We read with great interest the review by Dr Shahrizaila and Prof Yuki on Bickerstaff brainstem encephalitis (BBE) and Fisher syndrome (FS) (1) and would like to refer in particular to the section about recurrent illnesses. As stated, FS and BBE are typically monophasic and recurrent episodes are rare. Although recurrent episodes have been described in the literature, after a thorough literature search, only one clear documented case of recurrent BBE was found. (2) In this respect, we would like to present our case of recurrent Bickerstaff Brainstem Encephalitis. A 35 year old male patient presented with a one day history of progressively worsening double vision, numbness and paraesthesia of the hands and feet and unsteady gait. A week prior to the onset of these symptoms, he admitted to having had a diarrhoeal illness which had resolved completely. The patient insisted that these symptoms were identical to those preceding a "viral encephalitis" he had suffered ten years before. On examination at the time he was fully conscious. However he had complex ophthalmoplegia and a wide-based, ataxic gait. Tone and power were normal in all four limbs and he was areflexic. Interestingly, both plantar responses were extensor. Sensory examination was normal. Initial blood investigations, CT scan and MRI of the brain, and cerebrospinal fluid (CSF) analysis were all normal. A clinical diagnosis of FS was made and he was immediately started on treatment with intravenous immunoglobulins (IvIg). Several hours later, on the same day of admission, the patient developed rapid deterioration in his level of consciousness. He became drowsy and non-communicative, vomited incessantly, and developed fever. He adopted a decorticate posture with markedly increased tone in all four limbs, the upper limbs in flexion and the lower limb in extension. He was urgently transferred to the Intensive Therapy Unit (ITU), intubated and ventilated. At this point a clinical diagnosis of BBE was made. The presence of progressive symmetrical ophthalmoplegia and ataxia, decreased level of consciousness, pyramidal signs and normal peripheral power met the criteria (3) for this condition. Intravenous Methylprednisolone was added to the treatment regime. A repeat MRI of the brain was normal. EEG showed theta activity consistent with a non-specific encephalopathy. Nerve conduction studies showed an axonal sensori-motor peripheral neuropathy. A serum sample for anti GQ1b antibodies taken prior to commencing treatment with IvIg eventually confirmed the diagnosis with a strongly positive titre (224; normal range up to 30). C. jejuni antibodies were also positive (1:80; normal range <1:10). During the patient's stay in ITU, he showed no neurological improvement despite treatment. In addition he had persistent pyrexia and evidence of dysautonomia with sinus tachycardia and labile hypertension. An elective tracheostomy was performed and a decision to empirically perform plasma exchange was taken after two weeks. During the fourth week in intensive care, the patient gradually started to regain consciousness and continued to improve. He was eventually transferred to the neurology ward where he underwent intensive rehabilitation and recovered fully after a period of about six weeks. He was seen at the neurology out-patients clinic 3 months following discharge from hospital where he was found to have no neurological deficit. Discussion with the patient's family revealed that at 25 years of age, the patient had suffered an identical illness and was treated in a hospital in his home country. Review of the case notes showed that the patient had developed abdominal pain and diarrhoea for 48 hours. Days after this resolved he had developed speech disturbances, numbness over the trunk and upper limbs and ataxia. There was then deterioration in level of consciousness with decorticate posturing and respiratory insufficiency necessitating transfer to intensive care. An MRI of the brain had shown a possible hypointense area in the medial temporal lobe. CSF had revealed normal protein 0.33 g/l and normal cell count. EEG had shown a slow background with occasional high voltage signals. Apart from receiving Ceftriaxone and Acyclovir, the patient had also received IvIg and intravenous steroids. At the time the presumed diagnosis was that of a viral encephalitis. In retrospect this event was more probably the patient's first episode of BBE following a diarrhoeal illness. There have been cases of FS or Guillaine-Barre syndrome (GBS) followed by a second episode which involved clouding of consciousness. (4,5) However we consider our case to be remarkable because it was recurrent BBE. To our knowledge, there is only one other reported case of recurrent BBE. (2) This same case showed MRI changes, namely hyperintensity on T2 weighted images in the brainstem, with no contrast enhancement. Furthermore we would like to highlight two other issues. The first is that in our patient there was clear progression from a clinical diagnosis of FS to BBE within 24 hours, giving support to the proposed "anti-GQ 1b antibody syndrome" with the two conditions being at the ends of a clinical spectrum. Moreover, although the outcome of BBE is more often than not benign, the duration of unconsciousness in an immobile decorticate posture with severe dysautonomia can lead to potentially life-threatening complications of sepsis and thromboembolism. Therefore we feel the need to emphasise the importance of having evidenced based and well defined therapeutic options aimed at shortening as far as possible this period of unconsciousness and would appreciate any contributions from your readership relevant to this.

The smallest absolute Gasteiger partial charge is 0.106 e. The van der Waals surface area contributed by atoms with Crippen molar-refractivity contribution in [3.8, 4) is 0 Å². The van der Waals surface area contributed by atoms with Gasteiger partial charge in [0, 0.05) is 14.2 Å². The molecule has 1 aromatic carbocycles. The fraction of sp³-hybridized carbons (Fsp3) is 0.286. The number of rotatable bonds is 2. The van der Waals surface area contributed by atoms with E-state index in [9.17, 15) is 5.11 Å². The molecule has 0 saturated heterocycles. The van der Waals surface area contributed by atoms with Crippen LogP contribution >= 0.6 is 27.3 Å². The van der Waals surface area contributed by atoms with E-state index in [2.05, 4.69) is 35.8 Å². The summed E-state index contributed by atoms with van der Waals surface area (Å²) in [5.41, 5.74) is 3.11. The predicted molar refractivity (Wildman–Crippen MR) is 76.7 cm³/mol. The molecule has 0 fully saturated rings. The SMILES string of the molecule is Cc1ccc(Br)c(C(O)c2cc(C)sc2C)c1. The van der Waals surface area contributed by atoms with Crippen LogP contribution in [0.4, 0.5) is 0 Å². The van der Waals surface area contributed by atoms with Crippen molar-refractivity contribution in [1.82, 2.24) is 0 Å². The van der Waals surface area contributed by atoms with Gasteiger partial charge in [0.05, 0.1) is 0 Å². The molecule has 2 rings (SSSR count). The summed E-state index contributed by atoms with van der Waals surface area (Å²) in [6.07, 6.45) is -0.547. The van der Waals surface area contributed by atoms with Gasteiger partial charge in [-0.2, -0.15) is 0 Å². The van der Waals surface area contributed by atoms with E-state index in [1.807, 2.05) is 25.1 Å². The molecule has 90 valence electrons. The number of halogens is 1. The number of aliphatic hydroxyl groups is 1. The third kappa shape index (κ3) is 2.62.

1. Shahrizaila N, Yuki N. Bickerstaff brainstem encephalitis and Fischer syndrome: anti-GQ1b antibody syndrome. J Neurol Neurosurg Psychiatry 2013; 84:576-583 2. Mond?jar RR, Santos JM, Villalba EF. MRI findings in a remitting- relapsing case of Bickerstaff encephalitis. Neuroradiology 2002; 44(5): 411-4. 3. Odaka M, Yuki N, Hirata K. Anti-GQ1b IgG antibody syndrome: clinical and immunological range. J Neurol Neurosurg Psychiatry 2001; 70(1): 50-5.
4. Sharma V, Chan Y C, Ong, Teoh H L, Wilder- Smith E P. Bickerstaff's brainstem encephalitis: can it recur? Journal of Clinical Neuroscience 2006; 13(2): 277-9.
5. DONG Hui-qing, LIU Zheng, TANG Yi, LU Yan, WANG Qi and JIA Jian- ping. Recurrent Fisher- Bickerstaff syndrome: report of a Chinese case. Chinese Medical Journal 2011; 124(17): 2786-2788.
Conflict of Interest: